The constitutional amendment to ban gay marriage and civil unions is making North Carolina a national battleground, the extent to which is now coming into focus with campaign finance reports showing the referendum buoyed by big out-of-state donors and interest groups.
The National Organization for Marriage contributed more than $300,000 to the group pushing the May 8 ballot initiative, according to reports filed this week, and the Human Rights Campaign countered with $250,000 from its national and state affiliates to defeat it. And the campaigns for and against the amendment are pulling heavily from the 2008 contest in California on Proposition 8 with top consultants, donors and organizations from each side of that fight helping to define the issue in North Carolina.
The two referendum committees raised a combined $3.2 million, likely making it the most expensive campaign in the state this primary season, more than doubling the cost of the Democratic governor’s race and many heated congressional primaries.
“The fight going on in North Carolina right now is critical to the larger LGBT community,” said Michael Cole-Schwartz with the D.C.-based Human Rights Campaign. “It’s important to note that North Carolina is the only state in the South not to have passed an amendment.”
Both the pro-amendment Vote for Marriage and the anti-amendment Coalition to Protect All N.C. Families received the bulk of their money from in-state donors with roughly 70 percent of contributions less than $100, a News & Observer analysis shows. Triangle-area donors represented more than half the money to both groups.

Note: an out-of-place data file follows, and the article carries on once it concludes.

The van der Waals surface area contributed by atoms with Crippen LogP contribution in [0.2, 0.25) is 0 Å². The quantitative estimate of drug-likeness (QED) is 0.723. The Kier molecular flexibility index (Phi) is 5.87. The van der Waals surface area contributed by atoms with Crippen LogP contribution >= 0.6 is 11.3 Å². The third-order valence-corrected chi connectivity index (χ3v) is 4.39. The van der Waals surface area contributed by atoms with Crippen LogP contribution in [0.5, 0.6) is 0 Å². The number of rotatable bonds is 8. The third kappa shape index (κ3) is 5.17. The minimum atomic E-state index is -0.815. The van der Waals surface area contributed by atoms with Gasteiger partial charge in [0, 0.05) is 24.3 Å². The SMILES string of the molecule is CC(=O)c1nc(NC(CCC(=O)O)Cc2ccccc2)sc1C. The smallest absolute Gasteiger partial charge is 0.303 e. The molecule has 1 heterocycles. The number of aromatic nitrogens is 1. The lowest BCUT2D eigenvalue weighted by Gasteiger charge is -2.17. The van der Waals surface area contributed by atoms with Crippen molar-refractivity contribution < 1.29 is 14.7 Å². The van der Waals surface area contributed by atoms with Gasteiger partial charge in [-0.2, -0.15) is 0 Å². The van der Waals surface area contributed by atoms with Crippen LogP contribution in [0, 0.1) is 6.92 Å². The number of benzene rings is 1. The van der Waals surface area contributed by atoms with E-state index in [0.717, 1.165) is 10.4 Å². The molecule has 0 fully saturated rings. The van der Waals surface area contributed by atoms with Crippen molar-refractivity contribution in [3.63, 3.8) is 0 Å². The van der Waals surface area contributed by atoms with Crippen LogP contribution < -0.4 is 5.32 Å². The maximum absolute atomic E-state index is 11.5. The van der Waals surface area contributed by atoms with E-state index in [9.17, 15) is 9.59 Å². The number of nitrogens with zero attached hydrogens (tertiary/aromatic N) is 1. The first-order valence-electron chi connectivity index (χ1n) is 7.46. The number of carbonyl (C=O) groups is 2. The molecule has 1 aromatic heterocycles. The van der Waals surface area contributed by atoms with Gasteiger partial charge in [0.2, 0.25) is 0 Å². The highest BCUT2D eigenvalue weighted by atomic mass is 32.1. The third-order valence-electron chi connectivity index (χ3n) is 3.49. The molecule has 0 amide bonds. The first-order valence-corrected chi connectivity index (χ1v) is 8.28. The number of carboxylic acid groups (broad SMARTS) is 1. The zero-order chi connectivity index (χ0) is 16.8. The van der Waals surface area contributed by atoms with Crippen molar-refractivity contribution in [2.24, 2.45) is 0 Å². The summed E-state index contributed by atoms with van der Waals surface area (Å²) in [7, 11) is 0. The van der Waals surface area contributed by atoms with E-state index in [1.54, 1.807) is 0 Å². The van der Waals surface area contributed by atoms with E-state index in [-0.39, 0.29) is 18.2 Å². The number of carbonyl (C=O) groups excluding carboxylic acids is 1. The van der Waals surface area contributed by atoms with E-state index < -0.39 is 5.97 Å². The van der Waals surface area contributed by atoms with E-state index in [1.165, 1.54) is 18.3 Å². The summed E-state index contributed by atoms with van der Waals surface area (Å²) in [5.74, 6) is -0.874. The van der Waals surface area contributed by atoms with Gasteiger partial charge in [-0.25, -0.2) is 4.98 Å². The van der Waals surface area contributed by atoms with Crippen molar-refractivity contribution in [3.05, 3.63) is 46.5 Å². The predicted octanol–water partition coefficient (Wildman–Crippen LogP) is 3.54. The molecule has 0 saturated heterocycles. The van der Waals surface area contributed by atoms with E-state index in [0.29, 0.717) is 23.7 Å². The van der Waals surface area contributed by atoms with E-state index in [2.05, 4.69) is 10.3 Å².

But the numbers mask the influence of major donors contributing huge sums to the referendum committees, which are not bound by donation limits.
The pro-amendment committee received about 75 percent of its $1.2 million from three contributors. The state’s Catholic dioceses added $100,000.
By contrast, the anti-amendment group’s top three donors gave about 30 percent of its $2.1 million.
The largest donor identified in the first-quarter reports, through April 20, is the Christian Action League, which gave $312,000 to help the amendment. Rev. Mark Creech, leader of the Raleigh-based group, said he considered marriage a “special institution created by God to protect children and families.”
The pro-amendment campaign also received a $250,000 boost from Franklin tax software developer Phil Drake, the largest contribution from an individual. Drake said he is a longtime supporter of Christian conservative causes. It’s about creating “ideal families” and producing children, he said.
The coalition opposing the amendment received $200,000 from Jon Stryker, a Michigan billionaire and philanthropist who gave more than a million dollars to fight the California amendment. And Raleigh’s Todd Stiefel, a well-known supporter of secular and atheist causes, contributed $100,000.
“I felt we could really make a difference and have a legit shot at winning,” Stiefel said. “I realized as I learned more ... the wording goes so far and attacks opposite-sex couples’ domestic partnerships.”
The campaign reports also show both sides spending heavily on television advertising – more than $1.5 million combined – and using firms that played a prominent role in Proposition 8.
The pro-amendment committee gave more than two-thirds of its money to California-based Frank Schubert, paying him $100,000 in consulting fees and $665,000 to buy television advertising in North Carolina. The opposition hired Armour Griffin Media Group, a Beverly Hills firm, to produce TV ads. Both worked on the California ballot initiative.
Both campaigns are continuing to raise money in the final days before the vote to amplify their TV campaign and coordinate get-out-the-vote efforts. The pro-amendment campaign issued an email fundraising solicitation about a week before the election asking for $50,000. The subject line: 172 hours remaining.